I realize that today’s announcement will cause disruption for many of you and is a major departure from the plan we released in June. Our intention at that time, with our plans to conduct most classes remotely while inviting all students back to campus, was to strike a balance between the immersive residential experience so important to our students’ development and the health and safety of the entire community in the Amherst area. Unfortunately, despite our best efforts and detailed planning, the proliferation of the pandemic has left us with no choice but to pursue this more stringent approach.
Quite simply, when we make a clear-eyed assessment of the public health data and comparable reopening attempts that are playing out across the country, we feel that we have no choice but to make the difficult decision to enact these changes to our fall plan. Our deliberations were also informed by the health and safety concerns expressed by our faculty and staff and by the citizens and leadership in our host community, Amherst. In addition, we determined that the risk of a mid-semester closing of the campus is real, and that making the decision not to bring students back to campus is preferable to sending everyone home in the event of an uncontrolled outbreak.
We will make every effort to address your concerns and questions as they arise and to update you regularly as the semester approaches. In the meantime, I encourage you to visit our reopening website, which we are currently updating to include frequently asked questions related to today’s announcement. You can also email us at firstname.lastname@example.org with comments and concerns.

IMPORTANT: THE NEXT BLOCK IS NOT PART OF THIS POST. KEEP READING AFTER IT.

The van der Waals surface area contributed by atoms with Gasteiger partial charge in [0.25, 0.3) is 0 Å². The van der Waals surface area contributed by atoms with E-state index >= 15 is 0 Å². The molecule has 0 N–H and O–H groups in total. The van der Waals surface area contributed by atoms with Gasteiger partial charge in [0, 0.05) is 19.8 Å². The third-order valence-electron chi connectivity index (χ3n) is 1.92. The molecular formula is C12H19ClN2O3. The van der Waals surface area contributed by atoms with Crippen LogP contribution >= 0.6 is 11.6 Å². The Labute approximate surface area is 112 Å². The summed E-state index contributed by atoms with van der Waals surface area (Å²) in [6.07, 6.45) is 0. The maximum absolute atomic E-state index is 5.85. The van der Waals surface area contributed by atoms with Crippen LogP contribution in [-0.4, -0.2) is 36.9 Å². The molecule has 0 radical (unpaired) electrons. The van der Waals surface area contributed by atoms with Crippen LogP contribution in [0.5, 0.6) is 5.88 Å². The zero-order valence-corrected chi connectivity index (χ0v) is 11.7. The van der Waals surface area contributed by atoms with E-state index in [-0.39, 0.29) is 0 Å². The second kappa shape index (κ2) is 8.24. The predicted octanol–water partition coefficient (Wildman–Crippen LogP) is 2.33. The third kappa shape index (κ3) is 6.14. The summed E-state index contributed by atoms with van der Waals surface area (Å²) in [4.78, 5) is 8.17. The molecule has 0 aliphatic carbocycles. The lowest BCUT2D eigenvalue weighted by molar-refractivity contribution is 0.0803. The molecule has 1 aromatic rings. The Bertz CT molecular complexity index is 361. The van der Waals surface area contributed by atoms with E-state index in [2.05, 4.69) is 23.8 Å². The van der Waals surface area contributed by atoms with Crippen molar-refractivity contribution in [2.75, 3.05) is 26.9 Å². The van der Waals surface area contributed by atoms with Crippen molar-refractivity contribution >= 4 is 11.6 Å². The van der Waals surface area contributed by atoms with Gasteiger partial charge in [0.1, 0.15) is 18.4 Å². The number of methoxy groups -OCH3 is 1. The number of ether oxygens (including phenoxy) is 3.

As we grapple with the implications of this announcement, I urge you to keep in mind that you are not alone. Whether studying or working virtually or in person, you are a member of the UMass community, guided by the call to “be revolutionary.” In the face of adversity, we must all be inspired to think in new ways, to challenge convention, to dream big, and to make a difference. I am convinced that in these difficult times, we will strengthen the ties that bind us and emerge stronger and better prepared to take on any new challenges.
I am deeply grateful for your patience and understanding. And I look forward to the day that we will all be together again.
Chancellor Kumble R. Subbaswamy